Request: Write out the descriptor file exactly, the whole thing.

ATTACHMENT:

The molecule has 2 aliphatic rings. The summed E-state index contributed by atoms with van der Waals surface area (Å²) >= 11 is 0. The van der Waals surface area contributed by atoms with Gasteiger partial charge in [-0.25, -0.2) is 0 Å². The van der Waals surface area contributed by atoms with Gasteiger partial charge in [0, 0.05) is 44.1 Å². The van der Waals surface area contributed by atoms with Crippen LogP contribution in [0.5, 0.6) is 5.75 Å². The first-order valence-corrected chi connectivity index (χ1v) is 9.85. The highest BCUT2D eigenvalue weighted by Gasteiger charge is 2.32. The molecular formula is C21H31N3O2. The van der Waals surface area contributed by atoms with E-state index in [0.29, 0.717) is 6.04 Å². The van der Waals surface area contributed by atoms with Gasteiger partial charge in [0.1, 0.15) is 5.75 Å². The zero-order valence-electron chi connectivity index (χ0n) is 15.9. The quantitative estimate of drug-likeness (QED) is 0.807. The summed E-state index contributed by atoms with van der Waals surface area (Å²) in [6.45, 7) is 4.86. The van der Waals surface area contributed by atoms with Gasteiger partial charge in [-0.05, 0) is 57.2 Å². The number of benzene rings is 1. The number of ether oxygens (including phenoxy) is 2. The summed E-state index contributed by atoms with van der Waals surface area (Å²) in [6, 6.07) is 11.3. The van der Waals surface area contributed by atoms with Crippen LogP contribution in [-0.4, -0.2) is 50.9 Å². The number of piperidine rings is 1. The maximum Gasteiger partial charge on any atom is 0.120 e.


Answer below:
The molecule has 2 aliphatic rings. The summed E-state index contributed by atoms with van der Waals surface area (Å²) >= 11 is 0. The van der Waals surface area contributed by atoms with Gasteiger partial charge in [-0.25, -0.2) is 0 Å². The van der Waals surface area contributed by atoms with Gasteiger partial charge in [0, 0.05) is 44.1 Å². The van der Waals surface area contributed by atoms with Crippen LogP contribution in [0.5, 0.6) is 5.75 Å². The first-order valence-corrected chi connectivity index (χ1v) is 9.85. The highest BCUT2D eigenvalue weighted by Gasteiger charge is 2.32. The molecular formula is C21H31N3O2. The van der Waals surface area contributed by atoms with E-state index in [0.29, 0.717) is 6.04 Å². The van der Waals surface area contributed by atoms with Gasteiger partial charge in [0.1, 0.15) is 5.75 Å². The zero-order valence-electron chi connectivity index (χ0n) is 15.9. The quantitative estimate of drug-likeness (QED) is 0.807. The summed E-state index contributed by atoms with van der Waals surface area (Å²) in [6.45, 7) is 4.86. The van der Waals surface area contributed by atoms with Gasteiger partial charge in [-0.05, 0) is 57.2 Å². The number of benzene rings is 1. The number of ether oxygens (including phenoxy) is 2. The summed E-state index contributed by atoms with van der Waals surface area (Å²) in [6, 6.07) is 11.3. The van der Waals surface area contributed by atoms with Crippen LogP contribution in [-0.4, -0.2) is 50.9 Å². The number of piperidine rings is 1. The maximum Gasteiger partial charge on any atom is 0.120 e.